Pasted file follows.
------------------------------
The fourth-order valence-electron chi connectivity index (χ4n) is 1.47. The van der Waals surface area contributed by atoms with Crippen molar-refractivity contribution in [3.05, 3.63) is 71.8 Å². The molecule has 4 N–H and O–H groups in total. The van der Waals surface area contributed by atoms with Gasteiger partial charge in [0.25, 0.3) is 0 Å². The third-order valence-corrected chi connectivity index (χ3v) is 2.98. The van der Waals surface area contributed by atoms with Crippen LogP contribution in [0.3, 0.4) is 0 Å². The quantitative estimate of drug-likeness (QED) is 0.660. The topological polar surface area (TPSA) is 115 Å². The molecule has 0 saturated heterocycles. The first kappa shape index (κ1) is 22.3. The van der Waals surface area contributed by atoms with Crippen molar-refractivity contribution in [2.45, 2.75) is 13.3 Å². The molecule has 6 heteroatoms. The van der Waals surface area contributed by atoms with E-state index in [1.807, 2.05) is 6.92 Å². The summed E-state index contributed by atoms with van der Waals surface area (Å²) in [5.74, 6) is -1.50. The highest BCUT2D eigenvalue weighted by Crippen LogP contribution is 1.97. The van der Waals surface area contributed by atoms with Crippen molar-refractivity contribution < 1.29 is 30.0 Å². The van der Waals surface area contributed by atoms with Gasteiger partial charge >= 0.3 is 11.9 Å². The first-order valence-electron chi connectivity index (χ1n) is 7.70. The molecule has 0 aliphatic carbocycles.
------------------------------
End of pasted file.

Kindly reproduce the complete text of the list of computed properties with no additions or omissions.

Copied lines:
The fourth-order valence-electron chi connectivity index (χ4n) is 1.47. The van der Waals surface area contributed by atoms with Crippen molar-refractivity contribution in [3.05, 3.63) is 71.8 Å². The molecule has 4 N–H and O–H groups in total. The van der Waals surface area contributed by atoms with Gasteiger partial charge in [0.25, 0.3) is 0 Å². The third-order valence-corrected chi connectivity index (χ3v) is 2.98. The van der Waals surface area contributed by atoms with Crippen LogP contribution in [0.3, 0.4) is 0 Å². The quantitative estimate of drug-likeness (QED) is 0.660. The topological polar surface area (TPSA) is 115 Å². The molecule has 0 saturated heterocycles. The first kappa shape index (κ1) is 22.3. The van der Waals surface area contributed by atoms with Crippen molar-refractivity contribution in [2.45, 2.75) is 13.3 Å². The molecule has 6 heteroatoms. The van der Waals surface area contributed by atoms with E-state index in [1.807, 2.05) is 6.92 Å². The summed E-state index contributed by atoms with van der Waals surface area (Å²) in [5.74, 6) is -1.50. The highest BCUT2D eigenvalue weighted by Crippen LogP contribution is 1.97. The van der Waals surface area contributed by atoms with Crippen molar-refractivity contribution < 1.29 is 30.0 Å². The van der Waals surface area contributed by atoms with Gasteiger partial charge >= 0.3 is 11.9 Å². The first-order valence-electron chi connectivity index (χ1n) is 7.70. The molecule has 0 aliphatic carbocycles.